In honor of the new documentary on The Dead, we revisited the band’s music. Now we have a lot of regrets.
Two things have always held me back from embracing the Grateful Dead: their music and their fans.
Their fans aren’t in my face the way they used to be. But with the new documentary Long Strange Trip streaming on Amazon, the Dead are fresh in my mind.
I first encountered the Dead when my family moved from the hip hop streets of Queens, NY to the leafy green suburbs of New Jersey. The ‘burbs were lousy with tie dye, sandals, woven jewelry and hacky sacks. The Grateful Dead were the dominant culture.
The appeal escaped me. I liked the skulls and Robert Crumb cartoon imagery but didn’t understand why anyone would choose the meandering and ponderous jams music over the dopamine rush of Mötley Crüe or The Sex Pistols (hey; that’s where my head was at in junior high).
Once I graduated college the number of dead fans in my life dropped precipitously. For decades, nothing compelled me to listen to The Dead’s music until I listened to hours of it to write this story.
Jesus, the music sucks. It sucks in a profound, destructive way. I don’t want to give my 13-year-old self too much credit—I’m not proud of the Mötley Crüe thing—but good instincts, bro. Good call.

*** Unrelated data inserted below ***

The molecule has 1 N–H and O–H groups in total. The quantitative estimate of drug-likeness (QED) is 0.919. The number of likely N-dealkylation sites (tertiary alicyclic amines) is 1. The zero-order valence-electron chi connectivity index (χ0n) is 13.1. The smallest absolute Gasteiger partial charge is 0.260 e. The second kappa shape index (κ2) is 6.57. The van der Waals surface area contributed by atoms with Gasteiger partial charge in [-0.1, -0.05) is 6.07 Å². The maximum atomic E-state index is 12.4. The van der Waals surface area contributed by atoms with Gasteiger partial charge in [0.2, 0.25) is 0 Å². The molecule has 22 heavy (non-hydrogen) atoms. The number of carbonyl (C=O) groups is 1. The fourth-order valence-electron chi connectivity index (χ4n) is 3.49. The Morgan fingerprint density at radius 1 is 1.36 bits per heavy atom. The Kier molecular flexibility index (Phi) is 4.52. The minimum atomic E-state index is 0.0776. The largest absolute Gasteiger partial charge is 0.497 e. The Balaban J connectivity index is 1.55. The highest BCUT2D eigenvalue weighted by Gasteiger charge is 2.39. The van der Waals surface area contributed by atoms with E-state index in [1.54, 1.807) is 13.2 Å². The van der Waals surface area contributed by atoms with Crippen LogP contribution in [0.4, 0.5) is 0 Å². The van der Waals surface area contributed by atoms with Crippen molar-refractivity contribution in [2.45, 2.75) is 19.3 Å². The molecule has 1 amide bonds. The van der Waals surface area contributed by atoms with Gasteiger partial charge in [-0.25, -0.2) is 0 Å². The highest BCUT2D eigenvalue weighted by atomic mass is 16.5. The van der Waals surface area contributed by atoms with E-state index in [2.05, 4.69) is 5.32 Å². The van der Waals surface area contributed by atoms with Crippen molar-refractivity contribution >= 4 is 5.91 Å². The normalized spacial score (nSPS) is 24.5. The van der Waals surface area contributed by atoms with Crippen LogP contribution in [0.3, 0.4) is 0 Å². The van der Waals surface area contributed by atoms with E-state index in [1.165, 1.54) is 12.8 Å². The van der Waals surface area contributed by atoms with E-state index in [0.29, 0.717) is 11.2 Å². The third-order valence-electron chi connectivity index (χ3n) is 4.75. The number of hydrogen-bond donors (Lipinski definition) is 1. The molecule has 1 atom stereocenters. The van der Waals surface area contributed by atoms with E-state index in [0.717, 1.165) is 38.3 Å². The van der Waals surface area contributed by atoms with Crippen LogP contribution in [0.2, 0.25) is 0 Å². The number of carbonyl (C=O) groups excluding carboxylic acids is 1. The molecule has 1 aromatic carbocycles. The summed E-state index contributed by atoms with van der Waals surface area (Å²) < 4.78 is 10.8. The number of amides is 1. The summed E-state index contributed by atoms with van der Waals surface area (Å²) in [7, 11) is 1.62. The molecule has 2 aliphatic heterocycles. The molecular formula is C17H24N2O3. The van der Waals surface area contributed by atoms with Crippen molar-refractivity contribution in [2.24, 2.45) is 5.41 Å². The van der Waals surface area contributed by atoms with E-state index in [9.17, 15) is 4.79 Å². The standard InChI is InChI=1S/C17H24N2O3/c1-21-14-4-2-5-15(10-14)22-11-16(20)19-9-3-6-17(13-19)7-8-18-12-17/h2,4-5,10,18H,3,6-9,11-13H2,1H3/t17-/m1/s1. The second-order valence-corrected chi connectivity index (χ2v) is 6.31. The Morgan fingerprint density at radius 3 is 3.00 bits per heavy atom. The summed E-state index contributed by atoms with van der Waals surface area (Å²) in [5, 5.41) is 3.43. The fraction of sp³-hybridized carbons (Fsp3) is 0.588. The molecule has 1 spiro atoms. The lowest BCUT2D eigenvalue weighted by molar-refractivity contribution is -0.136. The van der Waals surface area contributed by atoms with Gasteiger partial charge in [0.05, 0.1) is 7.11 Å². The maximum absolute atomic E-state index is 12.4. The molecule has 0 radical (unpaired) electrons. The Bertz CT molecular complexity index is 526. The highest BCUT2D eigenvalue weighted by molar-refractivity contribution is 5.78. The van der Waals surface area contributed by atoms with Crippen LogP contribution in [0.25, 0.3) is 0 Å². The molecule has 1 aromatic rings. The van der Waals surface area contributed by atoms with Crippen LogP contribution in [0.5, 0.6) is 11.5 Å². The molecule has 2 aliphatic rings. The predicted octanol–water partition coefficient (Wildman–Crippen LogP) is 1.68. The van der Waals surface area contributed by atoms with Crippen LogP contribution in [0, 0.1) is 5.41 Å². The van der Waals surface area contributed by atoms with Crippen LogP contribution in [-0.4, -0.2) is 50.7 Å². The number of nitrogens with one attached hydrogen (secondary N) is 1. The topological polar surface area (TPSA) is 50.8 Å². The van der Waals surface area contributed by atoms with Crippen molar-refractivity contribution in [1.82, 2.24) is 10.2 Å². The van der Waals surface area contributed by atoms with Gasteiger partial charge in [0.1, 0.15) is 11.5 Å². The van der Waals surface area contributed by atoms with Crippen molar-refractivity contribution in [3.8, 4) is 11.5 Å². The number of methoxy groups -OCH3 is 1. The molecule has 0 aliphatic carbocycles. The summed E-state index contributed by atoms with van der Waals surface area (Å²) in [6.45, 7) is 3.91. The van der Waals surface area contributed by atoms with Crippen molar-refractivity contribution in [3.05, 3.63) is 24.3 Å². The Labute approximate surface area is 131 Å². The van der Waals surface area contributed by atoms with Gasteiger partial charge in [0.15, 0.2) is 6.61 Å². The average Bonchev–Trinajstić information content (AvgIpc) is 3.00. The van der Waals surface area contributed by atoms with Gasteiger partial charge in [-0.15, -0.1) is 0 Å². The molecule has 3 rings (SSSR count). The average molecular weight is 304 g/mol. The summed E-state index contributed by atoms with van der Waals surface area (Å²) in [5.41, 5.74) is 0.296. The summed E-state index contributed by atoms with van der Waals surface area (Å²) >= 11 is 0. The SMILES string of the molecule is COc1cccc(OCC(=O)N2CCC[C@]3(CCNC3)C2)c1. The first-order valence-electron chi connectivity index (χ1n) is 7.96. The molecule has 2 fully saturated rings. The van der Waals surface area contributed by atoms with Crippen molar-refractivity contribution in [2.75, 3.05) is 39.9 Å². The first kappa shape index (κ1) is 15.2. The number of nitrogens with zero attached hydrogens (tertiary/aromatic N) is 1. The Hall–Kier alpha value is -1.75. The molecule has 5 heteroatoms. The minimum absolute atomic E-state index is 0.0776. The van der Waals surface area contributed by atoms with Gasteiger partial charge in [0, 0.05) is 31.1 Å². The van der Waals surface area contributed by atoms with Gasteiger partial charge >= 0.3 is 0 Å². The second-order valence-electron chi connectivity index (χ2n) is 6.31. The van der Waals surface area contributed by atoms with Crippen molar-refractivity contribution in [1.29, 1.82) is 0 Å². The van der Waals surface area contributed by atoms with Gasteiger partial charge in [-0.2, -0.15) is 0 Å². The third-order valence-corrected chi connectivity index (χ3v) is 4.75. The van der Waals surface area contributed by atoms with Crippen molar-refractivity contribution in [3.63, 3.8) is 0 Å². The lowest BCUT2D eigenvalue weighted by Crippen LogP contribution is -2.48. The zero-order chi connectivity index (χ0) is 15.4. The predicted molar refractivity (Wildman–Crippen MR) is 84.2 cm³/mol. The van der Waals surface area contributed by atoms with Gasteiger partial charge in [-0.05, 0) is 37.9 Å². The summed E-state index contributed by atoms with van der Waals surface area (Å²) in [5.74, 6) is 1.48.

I went through their official releases chronologically. A pattern emerged. On one album, they’d tentatively coalesce around a promising idea. Then they’d drive that idea straight into a ditch on the next album.
On their first album, they’re a scruffy, amphetamine-fueled blues rock band. That three-chord mongrel rock pays off diminishing returns over their next two or three albums.
The critical consensus is that The Dead floundered until embracing Americana on Workingman’s Dead and American Beauty, so it’s surprising how terrible both of those albums are. Workingman’s Dead is a thought experiment asking “what if the Eagles were somehow even more terrible”? The band is wobbly and uncertain—it’s like a collection of crusty first takes. They sound like slobs who desperately need some tough cigar-chomping producer to tighten them up.
On American Beauty, they at least play like the whole band showed up to rehearsals on time and stayed long enough to learn the songs all the way through. The songwriting levels up a little but the energy drops—there’s nothing as big as the scream at the peak of “St. Stephen”—the trade off doesn’t seem worth it.
But really, they’re too jittery and impatient for country or folk. When they end the Americana experiment with Blues for Allah, it’s a relief. They fare better with fusion jazz. With more rhythmic choices to spazz out on, the band finally tightens up their songwriting and playing. The song “Franklin Tower” has a catchy chorus (it’s the “roll away the dew” song); a rarity for The Dead. The album’s not all great—”King Solomon’s Marbles” (editor’s note: the original version of this article misstated the name of this terrible song. We regret the error. We also regret ever hearing that song. -a.b.) sounds like a bar band flailing at a King Crimson cover—but it’s the high water-mark of their studio life.
By the time they reach Shakedown Street, their playing has devolved into inept yacht rock. They’re too meek of a sound to be anything but easy listening but too loosely constructed to actually achieve easy listening.